While in the comics, this hasn’t been the worst power you could have, it didn’t save the mutant’s life in the movie version of our merry mutants in First Class where he was forced to swallow another mutant’s power that killed him BEFORE he could adapt to it. When I say it like that it sounds like a rape metaphor, doesn’t it? Sigh.

Why is this a piss-me-off? Because no one ever seems to have a problem with giving incredible power to white characters as soon as they are created. See: X-Man – future telepath, and powerful telekinetic, Hope of X-men fame capable of imitating any mutant power she has ever seen, Rogue, able to absorb any mutant power she is exposed to and now can recall any mutant power she has ever held. Do I need to mention Franklin Richards? No. Good.

Suffice it to say, Black heroes having powers which cannot be used to defend themselves or have to wait until they’re acted upon is just another way of saying get to the back of the superpower bus and wait your turn. I am not going to even bother with the non-binary part of this equation, because it is just one more insult after their completely ridiculous names under the pretense of reclaiming hurtful words. Only a white writer would think this is the path anyone should take.

Retreading from the seventies just in time for him to make a modern appearance in the movies is Morbius the Living Vampire. I won’t hate on Morbius because he is the traditional tragic character who becomes problematically empowered by experimenting on himself (presumably to save his life) and then has to justify being a monster and hurting people in order to do good in the world to compensate for his actions. Complicated and problematic but its a good pathos.

B-Negative: Gets a transfusion of Morbius blood in a hospital (WTF?) and takes on the issues of a living vampire. This is a bald retread, barely roadworthy and sure to fly off your car as soon as it hits the road. In fact, this character is DOA because he has NO REASON for existing except for medical incompetence. He isn’t self-made. He isn’t tortured by his efforts, he is a wanna-be goth who probably enjoys his vampiric state. Okay, enjoying it might be a new twist but, yawn. Been there. Done that.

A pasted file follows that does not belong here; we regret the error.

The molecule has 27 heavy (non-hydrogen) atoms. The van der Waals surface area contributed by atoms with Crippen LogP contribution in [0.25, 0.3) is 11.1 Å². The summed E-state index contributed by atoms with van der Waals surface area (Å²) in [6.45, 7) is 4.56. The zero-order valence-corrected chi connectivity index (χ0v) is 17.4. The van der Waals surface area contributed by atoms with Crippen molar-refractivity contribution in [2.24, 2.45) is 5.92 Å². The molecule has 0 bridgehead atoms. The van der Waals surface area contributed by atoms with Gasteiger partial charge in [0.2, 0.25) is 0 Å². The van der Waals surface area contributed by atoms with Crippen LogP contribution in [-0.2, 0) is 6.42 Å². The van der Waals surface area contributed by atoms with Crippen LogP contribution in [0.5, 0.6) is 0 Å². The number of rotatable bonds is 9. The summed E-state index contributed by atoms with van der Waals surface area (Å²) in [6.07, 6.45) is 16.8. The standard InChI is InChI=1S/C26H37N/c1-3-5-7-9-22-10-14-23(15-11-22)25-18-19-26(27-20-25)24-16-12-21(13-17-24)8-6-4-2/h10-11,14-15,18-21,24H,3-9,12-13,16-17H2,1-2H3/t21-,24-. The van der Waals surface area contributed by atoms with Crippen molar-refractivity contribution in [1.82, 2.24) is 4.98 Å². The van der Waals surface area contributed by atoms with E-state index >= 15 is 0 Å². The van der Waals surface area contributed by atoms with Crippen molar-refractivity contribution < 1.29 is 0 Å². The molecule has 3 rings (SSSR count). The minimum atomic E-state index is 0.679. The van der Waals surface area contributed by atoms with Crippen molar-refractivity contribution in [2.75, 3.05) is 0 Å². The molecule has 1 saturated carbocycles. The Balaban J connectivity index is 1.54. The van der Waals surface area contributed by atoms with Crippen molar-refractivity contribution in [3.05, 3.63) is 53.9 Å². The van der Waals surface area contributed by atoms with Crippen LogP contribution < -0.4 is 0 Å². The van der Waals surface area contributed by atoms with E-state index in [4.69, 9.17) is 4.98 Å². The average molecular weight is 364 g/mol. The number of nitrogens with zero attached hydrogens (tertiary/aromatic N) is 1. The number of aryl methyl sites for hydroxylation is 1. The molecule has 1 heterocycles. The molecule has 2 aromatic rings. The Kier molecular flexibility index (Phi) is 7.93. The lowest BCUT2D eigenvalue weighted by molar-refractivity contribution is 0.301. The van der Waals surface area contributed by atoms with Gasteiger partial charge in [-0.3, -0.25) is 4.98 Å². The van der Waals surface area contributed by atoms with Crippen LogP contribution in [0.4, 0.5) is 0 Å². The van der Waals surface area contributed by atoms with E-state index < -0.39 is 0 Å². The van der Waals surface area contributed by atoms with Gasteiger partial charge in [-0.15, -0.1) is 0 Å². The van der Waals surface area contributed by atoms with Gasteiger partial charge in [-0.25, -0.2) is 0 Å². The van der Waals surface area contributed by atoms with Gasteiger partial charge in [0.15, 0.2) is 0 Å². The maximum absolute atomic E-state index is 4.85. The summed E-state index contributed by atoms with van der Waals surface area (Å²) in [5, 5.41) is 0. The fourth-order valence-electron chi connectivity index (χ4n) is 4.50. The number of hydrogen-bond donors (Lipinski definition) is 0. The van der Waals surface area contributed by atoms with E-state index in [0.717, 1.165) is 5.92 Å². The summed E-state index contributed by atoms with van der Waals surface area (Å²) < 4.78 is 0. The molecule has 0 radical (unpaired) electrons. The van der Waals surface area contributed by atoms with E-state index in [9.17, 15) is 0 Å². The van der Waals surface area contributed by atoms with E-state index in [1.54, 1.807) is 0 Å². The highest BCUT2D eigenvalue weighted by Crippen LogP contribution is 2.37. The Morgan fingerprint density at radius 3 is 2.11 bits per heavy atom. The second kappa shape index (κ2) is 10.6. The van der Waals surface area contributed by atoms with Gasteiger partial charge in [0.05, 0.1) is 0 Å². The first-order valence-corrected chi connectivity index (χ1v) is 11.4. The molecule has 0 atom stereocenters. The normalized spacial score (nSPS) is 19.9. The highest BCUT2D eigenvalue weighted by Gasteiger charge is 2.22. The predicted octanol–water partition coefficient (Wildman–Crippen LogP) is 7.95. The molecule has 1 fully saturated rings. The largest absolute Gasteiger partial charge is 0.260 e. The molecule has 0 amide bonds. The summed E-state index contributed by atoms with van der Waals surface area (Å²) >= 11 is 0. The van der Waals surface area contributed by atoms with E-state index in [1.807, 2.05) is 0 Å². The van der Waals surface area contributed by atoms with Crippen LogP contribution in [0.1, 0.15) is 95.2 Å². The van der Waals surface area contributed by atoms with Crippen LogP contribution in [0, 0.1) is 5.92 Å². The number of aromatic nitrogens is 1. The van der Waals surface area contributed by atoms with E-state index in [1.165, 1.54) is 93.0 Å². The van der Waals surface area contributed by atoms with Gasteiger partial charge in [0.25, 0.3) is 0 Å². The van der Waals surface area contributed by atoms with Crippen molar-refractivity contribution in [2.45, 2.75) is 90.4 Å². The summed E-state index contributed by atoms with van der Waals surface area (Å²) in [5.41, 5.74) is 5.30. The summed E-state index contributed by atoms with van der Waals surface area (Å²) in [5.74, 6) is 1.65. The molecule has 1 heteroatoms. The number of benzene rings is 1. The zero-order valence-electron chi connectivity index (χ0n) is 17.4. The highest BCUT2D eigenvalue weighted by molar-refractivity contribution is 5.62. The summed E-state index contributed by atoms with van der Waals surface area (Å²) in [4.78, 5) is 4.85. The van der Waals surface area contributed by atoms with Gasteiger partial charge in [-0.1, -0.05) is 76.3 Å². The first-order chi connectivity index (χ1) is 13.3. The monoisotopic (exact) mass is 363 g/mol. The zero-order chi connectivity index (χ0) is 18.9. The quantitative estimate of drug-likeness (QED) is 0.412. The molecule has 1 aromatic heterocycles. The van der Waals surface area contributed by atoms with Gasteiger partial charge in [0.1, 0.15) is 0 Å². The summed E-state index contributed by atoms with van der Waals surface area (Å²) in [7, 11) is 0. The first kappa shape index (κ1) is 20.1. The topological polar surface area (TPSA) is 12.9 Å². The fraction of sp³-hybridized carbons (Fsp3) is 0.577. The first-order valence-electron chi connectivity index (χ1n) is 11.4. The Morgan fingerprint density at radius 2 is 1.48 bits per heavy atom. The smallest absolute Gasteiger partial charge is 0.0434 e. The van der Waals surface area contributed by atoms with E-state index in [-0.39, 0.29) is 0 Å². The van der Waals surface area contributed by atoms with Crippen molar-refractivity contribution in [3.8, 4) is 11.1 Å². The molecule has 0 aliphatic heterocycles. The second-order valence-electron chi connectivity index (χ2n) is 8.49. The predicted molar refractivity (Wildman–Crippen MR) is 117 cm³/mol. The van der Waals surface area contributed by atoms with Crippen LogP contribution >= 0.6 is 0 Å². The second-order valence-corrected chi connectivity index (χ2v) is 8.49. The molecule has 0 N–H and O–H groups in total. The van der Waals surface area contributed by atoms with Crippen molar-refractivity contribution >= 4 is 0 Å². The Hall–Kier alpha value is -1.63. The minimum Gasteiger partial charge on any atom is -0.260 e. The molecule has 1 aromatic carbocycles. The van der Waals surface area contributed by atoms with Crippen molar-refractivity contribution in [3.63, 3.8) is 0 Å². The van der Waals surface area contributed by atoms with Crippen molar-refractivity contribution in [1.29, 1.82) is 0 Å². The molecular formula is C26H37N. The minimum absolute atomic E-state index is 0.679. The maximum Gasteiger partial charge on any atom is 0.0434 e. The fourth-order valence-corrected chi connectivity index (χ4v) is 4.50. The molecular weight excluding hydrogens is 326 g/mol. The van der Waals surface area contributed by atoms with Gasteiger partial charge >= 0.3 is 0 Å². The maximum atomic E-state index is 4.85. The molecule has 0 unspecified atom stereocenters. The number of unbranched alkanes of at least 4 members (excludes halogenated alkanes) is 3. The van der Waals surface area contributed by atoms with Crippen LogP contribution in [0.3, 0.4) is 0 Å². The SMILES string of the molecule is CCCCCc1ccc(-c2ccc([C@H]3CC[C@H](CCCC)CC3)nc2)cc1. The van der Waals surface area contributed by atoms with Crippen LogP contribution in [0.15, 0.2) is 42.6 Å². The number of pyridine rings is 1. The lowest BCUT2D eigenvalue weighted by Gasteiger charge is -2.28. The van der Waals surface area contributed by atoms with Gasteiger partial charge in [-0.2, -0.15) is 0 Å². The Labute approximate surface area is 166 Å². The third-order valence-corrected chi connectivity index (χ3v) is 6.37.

Last but not least, Trailblazer. What the hell was anyone thinking? Don’t we already have at least one Native American reaching into a pouch and pulling out whatever he needs? Yes, we do. Michael Twoyoungmen a former member of Alpha Flight named Shaman, who was mystically trained to be able to connect to a magical realm and pull objects from a medicine bag he carried with him.

Trailblazer is untrained, not a superhero and can only randomly pull objects from the bag that MIGHT be useful. Sigh. A character retread with effectively no superhuman ability or training. No good can come from that. In fact, in many narratives, this is the sacrificial lamb which galvanizes the team into greater efforts.

This is a Losing Proposition

Look Marvel: You want, no NEED, to make new heroes, I get it. How about you hire some writers who possess a shred of originality. Or creativity. Or, I don’t know, color, who might make something that doesn’t look, sound and act like pre-chewed gum with about as much flavor.

The anime series, My Hero Academia, has done more for creating new superheroes in the few years it has been around than both Marvel and DC have in the last twenty. Ironically without creating any new powers, just creatively playing with powers in ways which seem to escape the Big Two. Or worse, just adapting heroes you already know and doing something really different with them. The lack of originality, creativity, as well as the social/cultural insensitivity makes this an all-around epic fail.

No, I have not read a single page. I don’t need to. Just thinking about my extensive knowledge of the history of Marvel Comics tells me no one there is doing the same with an eye toward sensitivity and social awareness.

Could this be salvaged? Maybe. If we’re being honest, this is not a good start and I am certain I am not the only person who thinks so. I just wanted you to understand why this fails on all four cylinders.

Yes. I could do better. Ask me how. But it will cost you.


Thaddeus Howze
Thaddeus Howze

Thaddeus Howze is an award-winning writer, editor, podcaster and activist creating speculative fiction, scientific, political and cultural commentary from his office in Hayward, California.
Thaddeus’ speculative fiction has appeared in numerous anthologies and literary journals. He has published two books, ‘Hayward’s Reach’ (2011), a collection of short stories and ‘Broken Glass’ (2013) an urban fantasy novella starring his favorite paranormal investigator, Clifford Engram.